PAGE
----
In this week's issue of PLoS Biology, a team of Marseilles University lecturers led by Pascal Hingamp, describe the Annotathon - an innovative bioinformatics teaching approach that appeals to undergraduate biology students.
With an increasing interest in metagenomics - the decoding of not just a single genome, but of an entire microbial ecosystem - the amount of data produced is more than a biologist can keep up with. Because of this, Bioinformatics - the use of computer techniques to process biological data - is becoming more popular. The Annotathon teaching system aims to train a network of apprentice bioinformaticians, who can aide in the ocean of data that is generated on a daily basis.
This method asks students to randomly pick and analyze unknown metagenomic DNA fragments from a real research sequence stockpile. The student's mission, using Internet tools only, is to figure out from which organism the DNA comes from, and what biological function it might have. As well as gaining confidence and proficiency in bioinformatics, students experience the authentic research process of weighing the arguments, establishing prediction reliability, building hypotheses, and maintaining rigorous discourse.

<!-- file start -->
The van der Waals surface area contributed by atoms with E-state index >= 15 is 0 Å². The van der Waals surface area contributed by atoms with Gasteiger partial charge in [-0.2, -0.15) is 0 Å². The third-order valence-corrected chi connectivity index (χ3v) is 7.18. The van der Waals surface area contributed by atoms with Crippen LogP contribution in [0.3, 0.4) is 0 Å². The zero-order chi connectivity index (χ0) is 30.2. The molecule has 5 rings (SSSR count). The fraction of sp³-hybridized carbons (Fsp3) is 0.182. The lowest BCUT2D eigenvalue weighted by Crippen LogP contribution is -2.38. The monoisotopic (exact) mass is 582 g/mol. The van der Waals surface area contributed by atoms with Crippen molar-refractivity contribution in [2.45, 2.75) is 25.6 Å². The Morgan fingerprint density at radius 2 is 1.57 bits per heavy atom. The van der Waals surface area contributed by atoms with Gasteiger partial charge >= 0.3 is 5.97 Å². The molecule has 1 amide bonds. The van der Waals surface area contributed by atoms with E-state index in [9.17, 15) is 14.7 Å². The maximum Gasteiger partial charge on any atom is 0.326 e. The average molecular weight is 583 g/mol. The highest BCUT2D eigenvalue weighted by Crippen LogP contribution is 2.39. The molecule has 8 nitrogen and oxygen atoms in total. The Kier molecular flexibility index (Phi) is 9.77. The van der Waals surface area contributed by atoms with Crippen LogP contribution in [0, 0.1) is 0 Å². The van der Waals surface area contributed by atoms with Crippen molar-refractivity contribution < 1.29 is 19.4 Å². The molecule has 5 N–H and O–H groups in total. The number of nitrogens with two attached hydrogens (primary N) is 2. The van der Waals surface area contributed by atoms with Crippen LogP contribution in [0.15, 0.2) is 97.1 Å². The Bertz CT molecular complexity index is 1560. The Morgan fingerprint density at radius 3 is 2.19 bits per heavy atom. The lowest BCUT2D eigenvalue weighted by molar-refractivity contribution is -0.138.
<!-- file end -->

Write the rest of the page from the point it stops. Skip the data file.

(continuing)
Leaving the well trodden path of canned exercises is unnerving for instructors, but the teaching outcome is well worth the effort. "I've done both with my students: re-analyzing the prion protein year after year, and diving for these totally unpredictable pieces of DNA," says Hingamp who developed the Annotathon software. "It's hard work, but the real fun lies on the unknown side. The excitement is catching." Students, fully aware of their explorations at the edge of knowledge, and with no safety net, live up to the challenge and produce high quality work. In fact, their output proves good enough to be fed back into the public databases used daily by researchers.